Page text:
7th International Conference on Clinical and Medical Case Reports June 01-02, 2018 Osaka, Japan
Theme: Focusing the breakthroughs of case reports in Clinical & Medical Research
June 01-02, 2018 Osaka, Japan
International Conference on Reproduction and Fertility October 18-19, 2018 Abu Dhabi, UAE
October 18-19, 2018 Abu Dhabi, UAE
An inguinal hernia is a protrusion of abdominal-cavity contents through the inguinal canal. Symptoms are present in about 66% of affected people. This may include pain or discomfort especially with coughing, exercise, or bowel movements. Often it gets worse throughout the day and improves when lying down. A bulging area may occur that becomes larger when bearing down. Inguinal hernias occur more often on the right than left side. The main concern is strangulation, where the blood supply to part of the bowel is blocked.
In this procedure, also called an open hernia repair, the surgeon makes an incision in your groin and pushes the protruding omentum or intestine back into your abdomen. The surgeon then sews together the weakened or torn muscle. The weak area often is reinforced and supported with a synthetic mesh (hernioplasty).Most people who have laparoscopic repair experience less discomfort and scarring aftersurgery and a quicker return to normal activities. Laparoscopy may be a good choice for people whose hernias recur after traditional hernia surgery because it allows the surgeon to avoid scar tissue from the earlier repair.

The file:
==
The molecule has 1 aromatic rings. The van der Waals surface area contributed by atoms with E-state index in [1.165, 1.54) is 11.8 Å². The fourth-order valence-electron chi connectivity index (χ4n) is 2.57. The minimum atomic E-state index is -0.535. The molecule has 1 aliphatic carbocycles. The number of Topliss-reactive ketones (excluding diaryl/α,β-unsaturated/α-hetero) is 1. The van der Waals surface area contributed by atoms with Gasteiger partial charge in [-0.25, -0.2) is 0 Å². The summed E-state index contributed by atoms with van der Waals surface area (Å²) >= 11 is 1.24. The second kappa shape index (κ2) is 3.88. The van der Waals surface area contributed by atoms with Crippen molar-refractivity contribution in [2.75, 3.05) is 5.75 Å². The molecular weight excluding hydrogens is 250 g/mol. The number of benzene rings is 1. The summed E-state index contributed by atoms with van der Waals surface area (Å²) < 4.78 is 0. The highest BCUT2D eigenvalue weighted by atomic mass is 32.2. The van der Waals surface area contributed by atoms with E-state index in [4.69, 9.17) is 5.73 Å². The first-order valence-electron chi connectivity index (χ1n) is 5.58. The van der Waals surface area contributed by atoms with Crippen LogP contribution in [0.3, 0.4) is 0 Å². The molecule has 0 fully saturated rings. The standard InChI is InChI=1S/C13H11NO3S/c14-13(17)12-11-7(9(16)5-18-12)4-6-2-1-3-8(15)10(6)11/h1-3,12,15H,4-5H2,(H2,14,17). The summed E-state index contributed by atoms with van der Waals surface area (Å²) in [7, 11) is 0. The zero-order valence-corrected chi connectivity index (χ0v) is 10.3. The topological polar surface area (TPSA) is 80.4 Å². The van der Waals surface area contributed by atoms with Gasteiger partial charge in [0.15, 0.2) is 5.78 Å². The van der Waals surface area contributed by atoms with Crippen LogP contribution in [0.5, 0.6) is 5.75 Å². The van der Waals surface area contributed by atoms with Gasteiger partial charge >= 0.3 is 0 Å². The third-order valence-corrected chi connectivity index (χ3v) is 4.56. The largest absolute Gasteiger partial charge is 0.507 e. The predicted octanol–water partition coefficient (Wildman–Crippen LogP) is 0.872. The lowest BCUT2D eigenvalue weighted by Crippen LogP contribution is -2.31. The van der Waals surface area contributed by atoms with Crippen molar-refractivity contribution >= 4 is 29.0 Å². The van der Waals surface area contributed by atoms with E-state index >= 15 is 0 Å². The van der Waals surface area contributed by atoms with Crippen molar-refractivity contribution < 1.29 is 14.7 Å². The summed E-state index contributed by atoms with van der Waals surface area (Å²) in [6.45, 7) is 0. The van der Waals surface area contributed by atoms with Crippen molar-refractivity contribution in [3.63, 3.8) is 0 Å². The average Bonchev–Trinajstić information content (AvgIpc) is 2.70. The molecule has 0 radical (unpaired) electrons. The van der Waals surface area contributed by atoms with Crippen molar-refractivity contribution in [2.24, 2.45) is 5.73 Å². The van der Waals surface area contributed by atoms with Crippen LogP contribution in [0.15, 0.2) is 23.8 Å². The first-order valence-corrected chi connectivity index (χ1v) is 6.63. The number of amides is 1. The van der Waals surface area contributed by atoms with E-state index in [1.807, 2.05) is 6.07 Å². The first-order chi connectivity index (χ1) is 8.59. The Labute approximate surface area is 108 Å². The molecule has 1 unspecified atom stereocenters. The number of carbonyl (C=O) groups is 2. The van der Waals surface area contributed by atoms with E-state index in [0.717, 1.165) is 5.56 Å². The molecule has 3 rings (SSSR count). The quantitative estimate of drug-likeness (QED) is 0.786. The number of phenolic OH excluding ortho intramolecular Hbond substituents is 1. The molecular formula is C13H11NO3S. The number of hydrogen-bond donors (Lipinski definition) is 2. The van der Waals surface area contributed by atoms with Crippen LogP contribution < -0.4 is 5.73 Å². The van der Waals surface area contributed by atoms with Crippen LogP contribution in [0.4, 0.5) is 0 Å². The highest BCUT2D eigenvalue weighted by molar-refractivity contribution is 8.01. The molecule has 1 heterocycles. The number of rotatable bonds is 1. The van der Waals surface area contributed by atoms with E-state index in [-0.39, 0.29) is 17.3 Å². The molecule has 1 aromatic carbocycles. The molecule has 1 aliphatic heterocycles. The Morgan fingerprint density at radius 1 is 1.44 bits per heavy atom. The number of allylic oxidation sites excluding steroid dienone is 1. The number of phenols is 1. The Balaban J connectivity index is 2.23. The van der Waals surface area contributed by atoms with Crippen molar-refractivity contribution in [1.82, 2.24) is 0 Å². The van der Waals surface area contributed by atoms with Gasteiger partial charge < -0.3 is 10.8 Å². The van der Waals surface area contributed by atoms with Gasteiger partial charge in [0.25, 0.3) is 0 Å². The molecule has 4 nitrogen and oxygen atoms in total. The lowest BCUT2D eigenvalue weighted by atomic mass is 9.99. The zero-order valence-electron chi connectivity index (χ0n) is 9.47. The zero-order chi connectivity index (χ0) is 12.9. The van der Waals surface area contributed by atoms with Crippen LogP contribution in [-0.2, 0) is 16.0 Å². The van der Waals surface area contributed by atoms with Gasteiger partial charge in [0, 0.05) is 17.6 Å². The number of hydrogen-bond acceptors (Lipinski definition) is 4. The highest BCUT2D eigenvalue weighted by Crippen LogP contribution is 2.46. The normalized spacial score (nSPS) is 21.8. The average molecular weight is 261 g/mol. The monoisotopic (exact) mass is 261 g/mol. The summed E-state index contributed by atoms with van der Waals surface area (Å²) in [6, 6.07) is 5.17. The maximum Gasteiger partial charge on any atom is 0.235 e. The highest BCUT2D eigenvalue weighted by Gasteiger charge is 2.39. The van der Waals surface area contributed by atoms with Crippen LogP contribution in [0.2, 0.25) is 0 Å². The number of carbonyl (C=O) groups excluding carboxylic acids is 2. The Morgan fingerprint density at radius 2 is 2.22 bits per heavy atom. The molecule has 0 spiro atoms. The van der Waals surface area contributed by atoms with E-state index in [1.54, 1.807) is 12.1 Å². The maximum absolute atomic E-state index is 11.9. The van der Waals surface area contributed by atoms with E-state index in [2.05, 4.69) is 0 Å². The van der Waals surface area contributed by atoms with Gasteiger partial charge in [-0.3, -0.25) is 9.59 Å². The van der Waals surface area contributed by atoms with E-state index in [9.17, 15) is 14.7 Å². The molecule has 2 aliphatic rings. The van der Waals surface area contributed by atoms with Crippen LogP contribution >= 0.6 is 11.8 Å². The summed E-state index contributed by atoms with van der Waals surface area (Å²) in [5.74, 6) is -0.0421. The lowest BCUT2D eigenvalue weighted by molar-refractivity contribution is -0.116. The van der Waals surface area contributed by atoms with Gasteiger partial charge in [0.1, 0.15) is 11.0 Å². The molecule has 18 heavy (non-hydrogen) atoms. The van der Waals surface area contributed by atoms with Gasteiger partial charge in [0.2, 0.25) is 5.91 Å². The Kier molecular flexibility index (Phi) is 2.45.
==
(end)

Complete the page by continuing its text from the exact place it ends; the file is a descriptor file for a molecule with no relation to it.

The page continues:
Previous research has shown that the repair of a recurrent inguinal hernia is subject to a greater risk of additional recurrence. Further, bilateral inguinal hernia is subject to a greater recurrence risk than unilateral inguinal hernia. These increased risks may be due to certain anatomical difficulties that complicate the surgical approach in these types of patients. Some clinicians have suggested that laparoscopic approaches are better suited to recurrent and bilateral hernias, and in we delineate separate comparisons for primary, bilateral, and recurrent hernia.
This study aimed to assess the safety and the effectiveness of fibrin sealant, as an alternative technique to staple mesh fixation after totally extraperitoneal (TEP) inguinal hernia repair.A total of 472 patients underwent elective TEP inguinal hernia repair between February 2005 and July 2011. Mesh fixation was achieved using fibrin sealant. Patients were reviewed postoperatively at Week 2, Week 6, and Month 6. Patient satisfaction was assessed in a subgroup of 116 patients using a comprehensive scoring system designed for hernia repairs, and pain was assessed using a standard Visual Analog pain Scale.